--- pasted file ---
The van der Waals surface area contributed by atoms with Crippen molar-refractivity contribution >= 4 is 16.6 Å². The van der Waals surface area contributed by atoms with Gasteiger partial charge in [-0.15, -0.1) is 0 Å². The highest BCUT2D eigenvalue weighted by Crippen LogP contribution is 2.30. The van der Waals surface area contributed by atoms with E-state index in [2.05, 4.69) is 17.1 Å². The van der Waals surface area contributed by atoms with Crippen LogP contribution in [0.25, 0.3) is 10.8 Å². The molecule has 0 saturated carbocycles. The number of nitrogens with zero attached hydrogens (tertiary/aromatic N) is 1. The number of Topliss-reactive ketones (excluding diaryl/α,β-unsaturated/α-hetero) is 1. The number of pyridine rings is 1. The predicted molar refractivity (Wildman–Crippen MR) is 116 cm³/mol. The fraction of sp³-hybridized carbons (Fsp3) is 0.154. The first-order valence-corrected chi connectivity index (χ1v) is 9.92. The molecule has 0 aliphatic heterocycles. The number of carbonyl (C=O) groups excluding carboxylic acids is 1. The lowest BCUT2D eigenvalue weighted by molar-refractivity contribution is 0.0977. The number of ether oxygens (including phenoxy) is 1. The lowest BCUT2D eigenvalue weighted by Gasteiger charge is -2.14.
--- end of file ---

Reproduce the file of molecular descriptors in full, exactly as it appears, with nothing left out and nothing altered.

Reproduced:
The van der Waals surface area contributed by atoms with Crippen molar-refractivity contribution >= 4 is 16.6 Å². The van der Waals surface area contributed by atoms with Gasteiger partial charge in [-0.15, -0.1) is 0 Å². The highest BCUT2D eigenvalue weighted by Crippen LogP contribution is 2.30. The van der Waals surface area contributed by atoms with E-state index in [2.05, 4.69) is 17.1 Å². The van der Waals surface area contributed by atoms with Crippen LogP contribution in [0.25, 0.3) is 10.8 Å². The molecule has 0 saturated carbocycles. The number of nitrogens with zero attached hydrogens (tertiary/aromatic N) is 1. The number of Topliss-reactive ketones (excluding diaryl/α,β-unsaturated/α-hetero) is 1. The number of pyridine rings is 1. The predicted molar refractivity (Wildman–Crippen MR) is 116 cm³/mol. The fraction of sp³-hybridized carbons (Fsp3) is 0.154. The first-order valence-corrected chi connectivity index (χ1v) is 9.92. The molecule has 0 aliphatic heterocycles. The number of carbonyl (C=O) groups excluding carboxylic acids is 1. The lowest BCUT2D eigenvalue weighted by molar-refractivity contribution is 0.0977. The number of ether oxygens (including phenoxy) is 1. The lowest BCUT2D eigenvalue weighted by Gasteiger charge is -2.14.